THE DECLINING interest in marriage, revealed in official figures last week, has been blamed on economic pressure by leading Christian marriage experts.

Financial worries are a particular concern, with fewer and fewer young couples even able to afford a wedding after battling rising house prices and student loans.

Their comments come after the figures released by the Office of National Statistics revealed marriage rates in England and Wales for 2006 are the lowest since records began in 1862.

Speaking to The Church of England Newspaper Carol Davies of the Anglican marriage support group Family Life and Marriage Education Network (FLAME) said she was very concerned about the financial pressures. “People have said that couples don’t get married because they can’t afford the increasing wedding costs but now they also have the situation of rising house prices,” she said. “Getting your foot on the housing market is now nigh on impossible.”

She said this was a product of a money-making culture in which young people were being pushed out of the market. “Young couples in the market simply can’t afford a wedding and after student debts it is even harder,” she said. Read more
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Virtue Online: UPPER SOUTH CAROLINA: Bishop Demands Decision from Orthodox Parish to Stay or Go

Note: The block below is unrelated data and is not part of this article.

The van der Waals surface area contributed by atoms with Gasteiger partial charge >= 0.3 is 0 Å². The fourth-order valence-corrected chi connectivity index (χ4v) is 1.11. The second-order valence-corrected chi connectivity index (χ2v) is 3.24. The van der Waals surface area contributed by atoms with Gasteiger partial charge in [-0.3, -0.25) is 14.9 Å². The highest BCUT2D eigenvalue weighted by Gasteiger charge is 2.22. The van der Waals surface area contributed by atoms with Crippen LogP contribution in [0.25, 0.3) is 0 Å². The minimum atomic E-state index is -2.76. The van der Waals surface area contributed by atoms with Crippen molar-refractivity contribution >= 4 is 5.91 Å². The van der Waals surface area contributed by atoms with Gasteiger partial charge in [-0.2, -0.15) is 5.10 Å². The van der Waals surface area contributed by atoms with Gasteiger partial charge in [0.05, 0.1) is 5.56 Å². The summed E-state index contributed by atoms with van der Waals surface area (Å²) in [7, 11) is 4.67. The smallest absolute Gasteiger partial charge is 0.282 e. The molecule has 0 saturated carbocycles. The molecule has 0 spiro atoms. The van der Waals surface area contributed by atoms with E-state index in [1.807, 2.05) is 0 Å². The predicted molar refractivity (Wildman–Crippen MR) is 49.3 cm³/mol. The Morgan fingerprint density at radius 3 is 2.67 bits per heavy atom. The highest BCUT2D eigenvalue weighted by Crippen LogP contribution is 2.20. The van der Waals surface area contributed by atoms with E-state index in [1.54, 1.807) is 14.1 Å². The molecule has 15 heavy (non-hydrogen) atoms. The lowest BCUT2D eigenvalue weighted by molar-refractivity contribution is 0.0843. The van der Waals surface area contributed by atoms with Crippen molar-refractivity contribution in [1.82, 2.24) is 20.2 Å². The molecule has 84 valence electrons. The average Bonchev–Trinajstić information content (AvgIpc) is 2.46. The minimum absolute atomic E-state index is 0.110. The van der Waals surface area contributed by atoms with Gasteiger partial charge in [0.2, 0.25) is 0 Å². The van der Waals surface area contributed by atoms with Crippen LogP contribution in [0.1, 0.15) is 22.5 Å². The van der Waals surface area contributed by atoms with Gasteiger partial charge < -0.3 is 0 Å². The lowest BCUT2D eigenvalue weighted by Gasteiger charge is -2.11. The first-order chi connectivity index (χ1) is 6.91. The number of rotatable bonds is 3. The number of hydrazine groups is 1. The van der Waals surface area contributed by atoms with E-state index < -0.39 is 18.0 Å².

An orthodox Episcopal congregation in the Diocese of Upper South Carolina has been asked to make a decision by its Bishop, the Rt. Rev. Dorsey Henderson, whether to stay or go. They have till the Feast of Pentecost to make up their minds.

Recalling that he was once called the "savior of the Anglican Communion," Bishop Henderson told St. Christopher's of Spartanburg, SC, that it was time to be in a "normal" and "committed" relationship with The Episcopal Church (TEC). St. Christopher's is the only Anglican Network parish in Upper South Carolina. It must decide whether to commit itself to the plan outlined by Henderson or leave.

Henderson, the chair of the Title IV Review Committee, a committee responsible for issuing certifications (Duncan/Schofield/Cox) and presentments (MacBurney), has been busy, in recent days. Many of these deposed have been current and former bishops of the Network of Anglican Dioceses and Parishes, including a deposition against the moderator of the Network, Bishop Robert Duncan of Pittsburgh. Henderson is now going after his one Network parish telling St. Christopher's that it must conform and fully support The Episcopal Church.